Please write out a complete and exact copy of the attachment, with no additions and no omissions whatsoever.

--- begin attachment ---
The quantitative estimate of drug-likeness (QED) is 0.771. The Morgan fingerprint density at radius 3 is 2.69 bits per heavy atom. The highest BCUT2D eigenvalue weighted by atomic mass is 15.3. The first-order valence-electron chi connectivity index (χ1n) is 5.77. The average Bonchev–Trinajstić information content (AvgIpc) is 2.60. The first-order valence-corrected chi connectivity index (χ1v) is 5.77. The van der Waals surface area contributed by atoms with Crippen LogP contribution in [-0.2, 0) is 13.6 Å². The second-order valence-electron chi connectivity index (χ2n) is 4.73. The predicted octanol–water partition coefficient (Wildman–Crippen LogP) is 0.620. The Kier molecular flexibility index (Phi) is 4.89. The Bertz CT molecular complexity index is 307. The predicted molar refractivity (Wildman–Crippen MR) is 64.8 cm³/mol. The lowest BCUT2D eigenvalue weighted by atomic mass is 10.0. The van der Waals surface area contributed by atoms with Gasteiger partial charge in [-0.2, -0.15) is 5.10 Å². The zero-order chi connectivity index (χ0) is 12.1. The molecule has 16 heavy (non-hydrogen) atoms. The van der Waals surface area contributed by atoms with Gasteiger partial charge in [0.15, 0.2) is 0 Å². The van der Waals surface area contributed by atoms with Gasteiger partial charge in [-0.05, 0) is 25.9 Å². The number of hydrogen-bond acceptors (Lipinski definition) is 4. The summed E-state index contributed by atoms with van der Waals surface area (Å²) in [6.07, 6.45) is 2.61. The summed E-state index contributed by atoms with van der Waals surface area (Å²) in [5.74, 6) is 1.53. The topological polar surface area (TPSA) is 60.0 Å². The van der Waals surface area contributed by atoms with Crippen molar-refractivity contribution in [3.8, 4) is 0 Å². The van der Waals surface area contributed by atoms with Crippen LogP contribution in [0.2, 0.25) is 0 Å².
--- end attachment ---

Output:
The quantitative estimate of drug-likeness (QED) is 0.771. The Morgan fingerprint density at radius 3 is 2.69 bits per heavy atom. The highest BCUT2D eigenvalue weighted by atomic mass is 15.3. The first-order valence-electron chi connectivity index (χ1n) is 5.77. The average Bonchev–Trinajstić information content (AvgIpc) is 2.60. The first-order valence-corrected chi connectivity index (χ1v) is 5.77. The van der Waals surface area contributed by atoms with Crippen LogP contribution in [-0.2, 0) is 13.6 Å². The second-order valence-electron chi connectivity index (χ2n) is 4.73. The predicted octanol–water partition coefficient (Wildman–Crippen LogP) is 0.620. The Kier molecular flexibility index (Phi) is 4.89. The Bertz CT molecular complexity index is 307. The predicted molar refractivity (Wildman–Crippen MR) is 64.8 cm³/mol. The lowest BCUT2D eigenvalue weighted by atomic mass is 10.0. The van der Waals surface area contributed by atoms with Gasteiger partial charge in [-0.2, -0.15) is 5.10 Å². The zero-order chi connectivity index (χ0) is 12.1. The molecule has 16 heavy (non-hydrogen) atoms. The van der Waals surface area contributed by atoms with Gasteiger partial charge in [0.15, 0.2) is 0 Å². The van der Waals surface area contributed by atoms with Gasteiger partial charge in [-0.05, 0) is 25.9 Å². The number of hydrogen-bond acceptors (Lipinski definition) is 4. The summed E-state index contributed by atoms with van der Waals surface area (Å²) in [6.07, 6.45) is 2.61. The summed E-state index contributed by atoms with van der Waals surface area (Å²) in [5.74, 6) is 1.53. The topological polar surface area (TPSA) is 60.0 Å². The van der Waals surface area contributed by atoms with Crippen molar-refractivity contribution in [3.8, 4) is 0 Å². The van der Waals surface area contributed by atoms with Crippen LogP contribution in [0.2, 0.25) is 0 Å².